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Join the RPG renaissance! From the creators of Wasteland 2 and Torment comes the long awaited sequel to the Bard's Tale trilogy.
From the creators of Wasteland 2 and Torment comes the long awaited sequel to the Bard's Tale trilogy. Thank you for making this game a reality. The bard is back!
From the creators of Wasteland 2 and Torment comes the long awaited sequel to the Bard's Tale trilogy. Thank you for making this game a reality. The bard is back!
33,741 backers pledged $1,519,680 to help bring this project to life.

New Video & Exploration in Bard's Tale IV

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Greetings, Adventurers! Nathan Long here, lead writer on Bard's Tale IV. Today I'm here to present something special to you. It's been a while since we last showed you video of the game, and now we want to give you a brand new glimpse into the world of Caith running in-engine.

 

This clip is meant to illustrate the tone that we are looking to capture for our environments and creatures in The Bard's Tale IV – a captivating and expansive landscape for you to explore, and a menagerie of creatures inspired by myth and Celtic folklore. We’ve also been feverishly working on the combat system and have made some amazing progress, but we don’t want to show our hand on it quite yet. For now I hope this gets your imaginations running wild and sets the mood for what I'd like to talk to you about today.

A Grappling Hook in My Hand and a Song in My Heart

Recently, lead designer David Rogers and I have been working on what we've been calling the "Adventuring Tools and Content Keys" systems for the game, and for this update we thought we'd share some details about how it all works.

Basically, what the adventuring tools and content keys do is give us some control over how you explore and experience the world of Bard's Tale IV. Now, right from the beginning, we made the decision that BTIV would be a game of free exploration. You'd be able to go in any direction you chose, ignore the main story to do side quests if that's what tickled your fancy, or just noodle around and find cool stuff. We therefore made Skara Brae and the land it resides in, Caith, big places with lots of space and lots of story, scenery and secrets to get lost in. Skara Brae is a city now, with multiple levels of sewers, catacombs, and crypts below it, while the lands that surround it are vast and varied, with broad fields, haunted villages, deep forests, treacherous fens, and looming mountains, all riddled with caves, ruins, dungeons, and hidden places, all ripe for exploration.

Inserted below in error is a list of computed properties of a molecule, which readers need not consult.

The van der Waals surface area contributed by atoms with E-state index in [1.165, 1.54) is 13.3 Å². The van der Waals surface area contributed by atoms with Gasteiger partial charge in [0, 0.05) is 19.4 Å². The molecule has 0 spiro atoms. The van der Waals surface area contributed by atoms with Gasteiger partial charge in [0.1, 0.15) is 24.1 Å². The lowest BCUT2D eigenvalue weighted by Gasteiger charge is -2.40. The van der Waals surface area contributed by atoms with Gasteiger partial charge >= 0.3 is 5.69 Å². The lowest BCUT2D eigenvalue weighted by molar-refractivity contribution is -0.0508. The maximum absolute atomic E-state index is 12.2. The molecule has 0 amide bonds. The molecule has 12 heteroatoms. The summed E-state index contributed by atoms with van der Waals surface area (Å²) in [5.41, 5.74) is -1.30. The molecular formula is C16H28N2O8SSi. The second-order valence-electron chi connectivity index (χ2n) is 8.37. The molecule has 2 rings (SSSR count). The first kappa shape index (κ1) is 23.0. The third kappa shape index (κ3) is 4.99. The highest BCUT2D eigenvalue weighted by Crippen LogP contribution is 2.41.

However, another decision we made early on was that we didn't want you to be able to grind through any of these areas all in one go. We wanted there to be doors you couldn't open the first time you found them, or rivers you couldn't cross, or ruins you could see but not reach. We wanted there to be mysteries that you couldn't unlock until you'd traveled to new areas and learned new things. We wanted to make sure there were always places you wanted to come back to, and that returning to previously explored lands would always be rewarding and fun, unlocking new areas, secret content, interesting lore, and of course, awesome loot.

So how to have it both ways? How do we make a world with a good amount of free exploration that at the same time keeps some content hidden, and do it in a way that doesn't feel artificial or unfair? Well, there are lots of ways, some simple and direct, some more subtle and writer-y, (I get to do those bits!) which act as the gates and keys of Bard's Tale IV. Let’s have a look at the main ones.

David Note: Writers are always speaking in fluffy generalities. I'll be popping into this update now and then to give you some cold hard facts.

Level Keys - One Does Not Simply Walk Into Mordor

Some areas won't be locked away behind an actual physical door, and you won't need a physical key to get into them. They'll just be too much for you to handle at your current level. If you walk into a new area and find that you're getting your ass handed to you by every enemy who gives you the stink-eye, that's a clue to come back later, once you've toughened up and upgraded your gear. Of course you might be a sneaky sort, able to dodge your way through enemy patrols to snag some serious swag, but you do so at your own risk. We accept no liability for any party wipes that may occur if you go around trying to punch above your weight.

David Note: This is one of the classic ways computer games keep you out of an area temporarily. The way level gating in Bard’s Tale IV differs from other RPGs is our willingness to have a pockets of high level enemies living inside low level areas. Consider them a signpost, letting you know that there are high level rewards to come back to once you're strong enough to fight your way past the gatekeepers.

And to elaborate on sneaking and patrols, in BTIV, enemies will often be found guarding various locations, walking patrol routes, or hiding in ambush. These enemies have zones of perception that show where their attention is focused, and these zones can be tip-toed around by an adventuring party with good timing, or stealthed through with the help of a sneaky rogue. If you're spotted, enemies will get the jump on you, putting you at a disadvantage. However, you can get the jump on them by attacking from behind, causing front row enemies to switch to the back row and back row enemies to switch to the front, exposing their weakest group members and putting their melee troops out of range. Ambushing in this way also guarantees your party the first turn in combat.

Tool Keys - The Right Tool For The Job